“They’re working in an office and with insurance companies. There’s no contact of a clinical nature. It’s for students who are interested in the medical field but not interested in that contact. This is really geared toward physicians’ offices and clinics,” said Ellen Kaufman, Trident’s youth apprenticeship coordinator. “There are probably over 1,000 physicians’ offices in Charleston, so there’s plenty of work.”

The EMT track is open only to rising seniors and recent high school graduates because the minimum age for the licensing exam is 18, Kaufman pointed out.

“After the first year of classes, they’re ready to sit for their licensing exam in the spring, and then they spend the next summer as EMTs,” Kaufman said. “We’ve had them hired by fire departments in Charleston and North Charleston, and Roper hired two for Lifelink.”

“At the end of their second year, they’re an advanced EMT, and they can literally walk into the paramedic program if they want and go for the associates in applied sciences and paramedic science,” Harp said.

The pre-nursing students start with certified nursing aide and patient care technician course work through Trident’s Continuing Education program and then, in the spring of their first year, begin academic nursing prerequisites such as anatomy and physiology while working as part-time patient care technicians. Those academic courses earn them dual credits at the high school and at Trident.

“They’ll be doing EKGs, phlebotomy and patient care tech programs,” Harp said. “They get all those advanced in-hospital skills you would need to have if you were a patient care technician.”

Not only are all of the apprentices paid for their work, but the Chamber of Commerce ensures funding for the students’ tuition, fees and supplies such as scrubs or stethoscopes.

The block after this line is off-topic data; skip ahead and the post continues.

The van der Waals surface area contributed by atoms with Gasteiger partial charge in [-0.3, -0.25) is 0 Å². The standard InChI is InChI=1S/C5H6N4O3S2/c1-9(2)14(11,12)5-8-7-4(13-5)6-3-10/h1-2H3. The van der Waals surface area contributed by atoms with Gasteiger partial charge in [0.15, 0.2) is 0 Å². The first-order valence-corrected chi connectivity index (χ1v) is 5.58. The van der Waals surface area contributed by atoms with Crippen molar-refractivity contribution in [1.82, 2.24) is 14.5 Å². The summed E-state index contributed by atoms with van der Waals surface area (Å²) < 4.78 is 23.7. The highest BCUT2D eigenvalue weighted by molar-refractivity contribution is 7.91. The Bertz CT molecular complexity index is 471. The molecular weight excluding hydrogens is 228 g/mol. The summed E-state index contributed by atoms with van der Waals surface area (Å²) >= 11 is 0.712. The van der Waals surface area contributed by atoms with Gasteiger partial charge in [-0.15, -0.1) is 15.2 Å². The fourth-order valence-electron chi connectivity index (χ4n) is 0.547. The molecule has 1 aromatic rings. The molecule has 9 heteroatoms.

At the end of the apprenticeship, successful students will have earned not only their high school degrees but also two years of paid employment and mentoring from someone in their chosen field; a year of college credit from Trident that can be applied to an associate degree; and a national credential from the United States Department of Labor.

For those wanting to go on to a nursing degree, the apprenticeship allows them to head directly into the nursing program at Trident, Kaufman said, adding that the program normally has a waiting list.

Still, it’s a full load, often meaning that students won’t have time for “normal” high school extracurricular activities. The apprenticeship program is not for everyone.

“I actually did have a nursing candidate’s family ask me what will they be expected to do – will they be bathing men? The answer is yes, that is what nurses do,” Kaufman said. “This is not a special course made softer because they are high school students.”

Stowasser said Trident works carefully with the high school to make sure the students are OK and added, “Ellen mothers them to death. She follows up with students, makes sure they’re registered with classes, checks on their progress with faculty and calls the high schools when they’re having issues so counselors can pull them in and talk with them.”

Kaufman laughed when she heard this assessment but admitted that she does take care of the apprentices.

“These are ambitious, focused students,” Kaufman said.

“The demands are significant, but so are the rewards.” Stowasser agreed about the rewards.

“These students are being paid to learn,” she said. “This is so much better for you than a burger joint or pushing carts out of a parking lot in a grocery store. They obtain a skill set that makes them immediately employable in high-demand careers in our region.”

Medical Apprentices Help Young People Learn the Field